1. Digital Literacy Programme

The programme assists with formulating competency-based education that permits the early mentoring of learners in their areas of competencies. Citizens are actively involved in digital skills development through Presidential Digital Talent Graduate (PDTG) Internship; online jobs through the Ajira digital initiative; and innovative ideas through the Whitebox initiative.33 The Government has developed a capacity of 92,000 youths under the Ajira initiative.34 Through the programme, the government has distributed over 1.1 million learners’ devices to over 22,000 public primary schools and these benefited over 3 million learners at basic primary for grades 1-3. 35

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1 The United Nations Capital Development Fund (UNCDF), Inclusive Digital Economy Scorecard Report Uganda 2021 (July 2021) ,10.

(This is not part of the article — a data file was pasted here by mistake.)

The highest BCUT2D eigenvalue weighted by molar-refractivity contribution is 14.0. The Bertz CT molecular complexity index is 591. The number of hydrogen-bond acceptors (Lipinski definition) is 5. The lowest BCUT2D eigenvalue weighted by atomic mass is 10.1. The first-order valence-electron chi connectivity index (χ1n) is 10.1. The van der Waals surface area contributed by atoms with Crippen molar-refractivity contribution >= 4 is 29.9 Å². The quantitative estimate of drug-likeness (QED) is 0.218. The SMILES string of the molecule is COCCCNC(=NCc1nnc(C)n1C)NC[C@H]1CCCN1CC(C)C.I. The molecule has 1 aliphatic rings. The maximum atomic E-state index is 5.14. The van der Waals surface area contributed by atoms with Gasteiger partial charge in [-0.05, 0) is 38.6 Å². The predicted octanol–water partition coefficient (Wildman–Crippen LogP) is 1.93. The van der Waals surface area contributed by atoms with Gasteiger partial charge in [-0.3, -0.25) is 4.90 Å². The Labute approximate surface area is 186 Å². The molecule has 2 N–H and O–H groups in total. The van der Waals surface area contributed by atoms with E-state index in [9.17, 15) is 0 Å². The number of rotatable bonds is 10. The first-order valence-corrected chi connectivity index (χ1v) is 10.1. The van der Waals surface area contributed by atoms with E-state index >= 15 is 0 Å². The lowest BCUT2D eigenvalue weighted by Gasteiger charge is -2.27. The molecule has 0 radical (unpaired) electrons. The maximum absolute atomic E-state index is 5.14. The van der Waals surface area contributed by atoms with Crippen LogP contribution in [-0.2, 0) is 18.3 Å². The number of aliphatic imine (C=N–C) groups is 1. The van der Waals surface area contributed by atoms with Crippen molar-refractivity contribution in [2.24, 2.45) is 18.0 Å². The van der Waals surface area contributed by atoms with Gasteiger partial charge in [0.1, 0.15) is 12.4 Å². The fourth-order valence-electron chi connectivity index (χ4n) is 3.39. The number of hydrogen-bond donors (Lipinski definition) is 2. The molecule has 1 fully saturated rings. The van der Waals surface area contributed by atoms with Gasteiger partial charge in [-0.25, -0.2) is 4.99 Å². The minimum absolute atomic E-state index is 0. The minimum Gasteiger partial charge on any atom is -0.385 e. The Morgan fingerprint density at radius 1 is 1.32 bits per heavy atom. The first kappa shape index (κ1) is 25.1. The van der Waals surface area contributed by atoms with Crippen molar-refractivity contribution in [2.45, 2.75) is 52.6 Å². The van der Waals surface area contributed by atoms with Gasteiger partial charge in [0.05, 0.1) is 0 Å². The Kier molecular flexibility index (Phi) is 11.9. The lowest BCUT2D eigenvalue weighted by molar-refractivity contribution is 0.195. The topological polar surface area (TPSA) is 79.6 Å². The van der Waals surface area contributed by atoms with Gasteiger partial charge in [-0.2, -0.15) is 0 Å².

2 ibid.

3 World Bank , Uganda Digital Economy Assessment Country Diagnostic [2020]

< > last accessed 5th February 2023

4 ibid.

5 Uganda Vision 2040 < > last accessed 6th February 2023.

6 ibid

7 National Planning Authority, Third National Development Plan ( NDPIII) 2020/21- 2024/25 ,155 <> last accessed 6th February 2023.

8 ibid.

9 ibid

10 Ministry of ICT and National Guidance, Digital Uganda Vision <> last accessed 6th February 2023.

11 Uganda Digital Economy Assessment Country Diagnostic (n4).

12 The United Nations Development Programme (UNDP), Designing Uganda’s Digital Transformation Roadmap <> last accessed 7th February 2023.

13 ibid.